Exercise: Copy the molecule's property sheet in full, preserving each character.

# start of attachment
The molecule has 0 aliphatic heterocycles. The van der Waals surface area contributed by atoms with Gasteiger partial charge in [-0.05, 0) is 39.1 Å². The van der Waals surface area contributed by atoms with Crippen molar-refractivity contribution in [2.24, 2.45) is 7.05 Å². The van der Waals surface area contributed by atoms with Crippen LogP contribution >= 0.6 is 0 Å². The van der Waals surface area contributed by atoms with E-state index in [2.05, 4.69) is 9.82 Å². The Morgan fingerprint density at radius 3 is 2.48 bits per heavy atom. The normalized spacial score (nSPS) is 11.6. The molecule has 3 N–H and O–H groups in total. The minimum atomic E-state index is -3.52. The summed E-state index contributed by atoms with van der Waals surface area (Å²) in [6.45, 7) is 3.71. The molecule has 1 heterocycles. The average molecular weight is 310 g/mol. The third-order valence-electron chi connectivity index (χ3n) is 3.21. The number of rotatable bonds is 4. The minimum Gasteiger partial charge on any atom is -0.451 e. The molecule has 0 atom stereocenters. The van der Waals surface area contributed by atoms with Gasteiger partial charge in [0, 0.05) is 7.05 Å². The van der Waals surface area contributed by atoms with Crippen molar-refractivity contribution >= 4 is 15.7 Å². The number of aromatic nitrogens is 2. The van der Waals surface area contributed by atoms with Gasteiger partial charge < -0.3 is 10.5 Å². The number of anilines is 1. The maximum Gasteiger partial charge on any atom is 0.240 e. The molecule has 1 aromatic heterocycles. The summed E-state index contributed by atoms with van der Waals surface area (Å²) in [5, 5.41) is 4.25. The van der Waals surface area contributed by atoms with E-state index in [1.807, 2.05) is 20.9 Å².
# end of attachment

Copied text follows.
The molecule has 0 aliphatic heterocycles. The van der Waals surface area contributed by atoms with Gasteiger partial charge in [-0.05, 0) is 39.1 Å². The van der Waals surface area contributed by atoms with Crippen molar-refractivity contribution in [2.24, 2.45) is 7.05 Å². The van der Waals surface area contributed by atoms with Crippen LogP contribution >= 0.6 is 0 Å². The van der Waals surface area contributed by atoms with E-state index in [2.05, 4.69) is 9.82 Å². The Morgan fingerprint density at radius 3 is 2.48 bits per heavy atom. The normalized spacial score (nSPS) is 11.6. The molecule has 3 N–H and O–H groups in total. The minimum atomic E-state index is -3.52. The summed E-state index contributed by atoms with van der Waals surface area (Å²) in [6.45, 7) is 3.71. The molecule has 1 heterocycles. The average molecular weight is 310 g/mol. The third-order valence-electron chi connectivity index (χ3n) is 3.21. The number of rotatable bonds is 4. The minimum Gasteiger partial charge on any atom is -0.451 e. The molecule has 0 atom stereocenters. The van der Waals surface area contributed by atoms with Gasteiger partial charge in [0, 0.05) is 7.05 Å². The van der Waals surface area contributed by atoms with Crippen molar-refractivity contribution >= 4 is 15.7 Å². The number of aromatic nitrogens is 2. The van der Waals surface area contributed by atoms with Gasteiger partial charge < -0.3 is 10.5 Å². The number of anilines is 1. The maximum Gasteiger partial charge on any atom is 0.240 e. The molecule has 1 aromatic heterocycles. The summed E-state index contributed by atoms with van der Waals surface area (Å²) in [5, 5.41) is 4.25. The van der Waals surface area contributed by atoms with E-state index in [1.807, 2.05) is 20.9 Å².